Sharp-eyed Saboscrivnerinos, you can see Krystal has pretty decent breaded onion rings now.  RING THE ALARM, WHAT WHAT!

But I felt like the two newer, sweeter pickles still deserved another chance, so I made my own really delicious cheeseburgers to try them.  I don’t like the flattened “smash burger” style, so my burgers are thicc, juicy, and medium rare.  I served these with American cheese (the best cheese for a burger), Cuban mustard, and a little ketchup.  Check out these perfect golden buns, spread with garlic aioli and lightly browned in the pan:

Now with the Great Gherkins and Suckerpunch pickles:

Both of these pickles went so much better with the juicier, higher-quality burgers, with their sweetness working well to offset the saltiness of the meat and tanginess of the mustard and ketchup.  Their crunch held up well, especially with the light, toasty crispiness of the pan-grilled buns.  I give the edge to the Suckerpunch Spicy Bread N’ Better pickles here, but they were both good pickles that led to even better burgers.

Now I’m thinking about all the foods that pickles could go well with, and I am psyched to experiment more.  I’ve already chopped pickles up in chicken and egg salads and made my own relish the last time I cooked hot dogs.  (I buy the Boar’s Head all-beef hot dogs with the snappy natural casing, and they are awesome.)  Salty, sour Saboscrivnerinos, which pickles do you like, and how do you eat them?  Inquiring minds want to know!

But so far, the only pickles I’ve just gone to the fridge and sought out as a solo snack are the Grillo’s, which are above and beyond all the rest.  In this pickle pantheon, they sit on the throne of gods.

Tight Chips: Whole Foods 365 sandwich-flavored potato chips

I’ve been meaning to review more of the random grocery purchases I’ve tried, when I discover something worth recommending.  Sometimes little treats and new discoveries are enough to get us through the day.  But that should be a special Saboscrivner feature that deserves a special name, so I went with Grocery Grails because I love alliteration and assonance as much as Silver Age Stan Lee.  But for when I focus on one of my favorite foods, potato chips, I have an even more special heading: Tight Chips.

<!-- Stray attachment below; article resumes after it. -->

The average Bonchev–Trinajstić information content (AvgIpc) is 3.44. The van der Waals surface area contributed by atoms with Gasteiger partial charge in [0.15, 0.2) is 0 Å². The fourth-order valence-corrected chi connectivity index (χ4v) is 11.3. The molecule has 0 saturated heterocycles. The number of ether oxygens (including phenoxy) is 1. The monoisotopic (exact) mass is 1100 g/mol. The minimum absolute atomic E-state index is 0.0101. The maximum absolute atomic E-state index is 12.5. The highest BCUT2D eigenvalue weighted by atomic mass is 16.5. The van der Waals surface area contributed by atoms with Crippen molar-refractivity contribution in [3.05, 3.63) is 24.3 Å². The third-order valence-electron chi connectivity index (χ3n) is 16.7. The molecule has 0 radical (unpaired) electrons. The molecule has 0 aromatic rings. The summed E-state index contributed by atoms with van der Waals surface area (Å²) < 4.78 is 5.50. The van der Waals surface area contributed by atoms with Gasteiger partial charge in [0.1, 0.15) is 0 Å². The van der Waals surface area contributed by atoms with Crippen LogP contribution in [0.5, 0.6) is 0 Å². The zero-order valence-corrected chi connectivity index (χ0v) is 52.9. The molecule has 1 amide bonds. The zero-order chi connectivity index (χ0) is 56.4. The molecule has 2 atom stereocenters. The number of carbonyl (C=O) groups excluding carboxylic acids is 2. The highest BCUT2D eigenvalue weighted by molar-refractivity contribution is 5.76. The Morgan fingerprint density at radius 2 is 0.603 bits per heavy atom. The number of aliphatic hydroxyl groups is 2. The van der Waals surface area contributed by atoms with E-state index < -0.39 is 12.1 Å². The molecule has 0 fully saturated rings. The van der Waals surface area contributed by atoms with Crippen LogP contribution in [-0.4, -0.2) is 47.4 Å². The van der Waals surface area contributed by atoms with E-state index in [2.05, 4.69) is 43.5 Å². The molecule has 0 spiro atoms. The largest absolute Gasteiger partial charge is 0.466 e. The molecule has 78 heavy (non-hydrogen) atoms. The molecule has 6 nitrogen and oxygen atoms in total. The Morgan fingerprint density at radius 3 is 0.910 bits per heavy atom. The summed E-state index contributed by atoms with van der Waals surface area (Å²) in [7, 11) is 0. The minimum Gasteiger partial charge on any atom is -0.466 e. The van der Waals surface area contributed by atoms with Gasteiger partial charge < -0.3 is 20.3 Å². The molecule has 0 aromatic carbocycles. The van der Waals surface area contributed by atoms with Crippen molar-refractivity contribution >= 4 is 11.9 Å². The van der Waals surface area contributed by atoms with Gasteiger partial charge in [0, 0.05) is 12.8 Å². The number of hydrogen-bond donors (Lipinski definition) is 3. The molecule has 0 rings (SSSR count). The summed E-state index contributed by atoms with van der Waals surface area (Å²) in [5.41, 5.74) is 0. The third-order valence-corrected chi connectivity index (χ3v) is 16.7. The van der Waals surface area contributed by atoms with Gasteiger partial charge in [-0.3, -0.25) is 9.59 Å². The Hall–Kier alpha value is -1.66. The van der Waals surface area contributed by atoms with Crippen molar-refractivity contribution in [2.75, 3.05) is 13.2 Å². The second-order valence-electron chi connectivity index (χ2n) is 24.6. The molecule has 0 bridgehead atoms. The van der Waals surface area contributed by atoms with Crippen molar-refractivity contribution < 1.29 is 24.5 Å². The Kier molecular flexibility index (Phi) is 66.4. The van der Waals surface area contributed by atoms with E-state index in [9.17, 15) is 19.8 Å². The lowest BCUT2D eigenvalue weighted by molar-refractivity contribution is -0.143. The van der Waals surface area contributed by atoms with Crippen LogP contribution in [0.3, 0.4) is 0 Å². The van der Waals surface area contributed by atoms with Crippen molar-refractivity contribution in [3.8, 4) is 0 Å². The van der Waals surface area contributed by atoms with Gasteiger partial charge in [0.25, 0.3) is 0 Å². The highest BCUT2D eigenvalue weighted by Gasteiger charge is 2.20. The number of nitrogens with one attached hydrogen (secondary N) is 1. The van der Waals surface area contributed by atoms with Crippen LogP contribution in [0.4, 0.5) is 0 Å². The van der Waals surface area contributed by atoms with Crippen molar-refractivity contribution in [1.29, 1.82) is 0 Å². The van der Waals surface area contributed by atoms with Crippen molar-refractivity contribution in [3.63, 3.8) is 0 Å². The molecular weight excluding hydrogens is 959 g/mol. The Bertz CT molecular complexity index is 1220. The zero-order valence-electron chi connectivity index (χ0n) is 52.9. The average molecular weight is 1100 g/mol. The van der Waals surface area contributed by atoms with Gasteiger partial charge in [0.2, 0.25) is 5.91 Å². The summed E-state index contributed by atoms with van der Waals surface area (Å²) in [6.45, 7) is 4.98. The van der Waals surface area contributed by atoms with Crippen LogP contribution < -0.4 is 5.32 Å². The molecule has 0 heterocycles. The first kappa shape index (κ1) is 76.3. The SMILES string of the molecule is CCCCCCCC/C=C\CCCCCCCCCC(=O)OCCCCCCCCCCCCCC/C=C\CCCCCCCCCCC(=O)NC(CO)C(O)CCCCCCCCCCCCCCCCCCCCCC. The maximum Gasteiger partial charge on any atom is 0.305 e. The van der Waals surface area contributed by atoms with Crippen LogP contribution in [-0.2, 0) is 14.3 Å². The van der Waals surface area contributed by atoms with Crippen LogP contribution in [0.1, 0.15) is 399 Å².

As one of the biggest lovers of sandwiches and new chip flavors, I recently made my first post-quarantine trip to Whole Foods to track down these new sandwich-flavored potato chips from their 365 house brand.  I rarely shop at Whole Foods (more like “Whole Paycheck,” am I right?), but these were on sale for a very reasonable $2.39 each, and let’s face it, I probably would have paid more for them and been happy to do it.DSC03184

Cuban Press ingredients:DSC03185

Italian Hoagie ingredients:DSC03187

Pastrami on Rye ingredients.  Vegetarians, take note of the beef stock in these chips:DSC03188

Here are the chips.  All three flavors look exactly the same, so there was no purpose to posting three nearly-identical pictures:
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They are thinner potato chips like Lay’s, not super-thick, crunchy kettle chips.  I actually prefer this consistency.  They are easier on my gums, too.

Unfortunately, none of them tasted much like the sandwiches that inspired them.  I definitely picked up the flavors of pickles, mustard, and a smoky flavor reminiscent of ham in the Cuban Press chips (and seriously, has anyone ever called a Cuban sandwich or Cubano a “Cuban Press”?).  The Pastrami on Rye chips reminded me of smoke, pepper, and the vinegary tang of sauerkraut, but unfortunately the Italian Hoagie chips were the least like their inspiration, with a subtle taste of Italian herbs, maybe a bit of tomato and vinegar.  They were all exceedingly salty, even by potato chip standards, to the point where I was thinking “Enough, already!”

So if you’re anything like me and you love to try new and novel chip flavors, I highly recommend them for that purpose.  But go in with tempered expectations and don’t expect them to rock your tastebuds or change your life for the better.  My best advice is to seek out the actual sandwiches and pair them with some of your favorite chips, no matter what they are.  (What are your favorites, anyway?  The Saboscrivner is always interested in what other people are eating.)  But for sandwiches in the Orlando area, I recommend Italian hoagies from LaSpada’s Original Philly Cheese Steaks and Hoagies (specifically the LaSpada’s Famous), Stasio’s Italian Deli and Market (the Stasio), and Manzano’s Deli (the Rocco).  You can get a great pastrami on rye from Pickles Delicatessen in Longwood, and the biggest and best Cuban sandwich I’ve ever had in Orlando is from one of my recent discoveries, College Park Cafe.

Tortilleria El Progreso

Orlando is full of hidden treasures, and my latest discovery is Tortilleria El Progreso (https://www.tortilleriaelprogreso.com/), nestled in a nondescript strip shopping center in the shadow of a Home Depot, along a busy, industrial stretch of East Colonial Drive, west of the 417 and east of Semoran Boulevard.  It is a bustling Mexican restaurant and a full Mexican grocery store with a butcher shop, a bakery, an ice cream counter, and more.  This is real Mexican food, authentic and pure — the kind of place that makes its own tortillas, chips, and everything else from scratch.  The menu is huge, the service is friendly, the prices are cheap, the portions are large, and the colorful, welcoming dining room with hand-painted chairs makes you feel transported away from Orlando, to a vacation destination south of the border.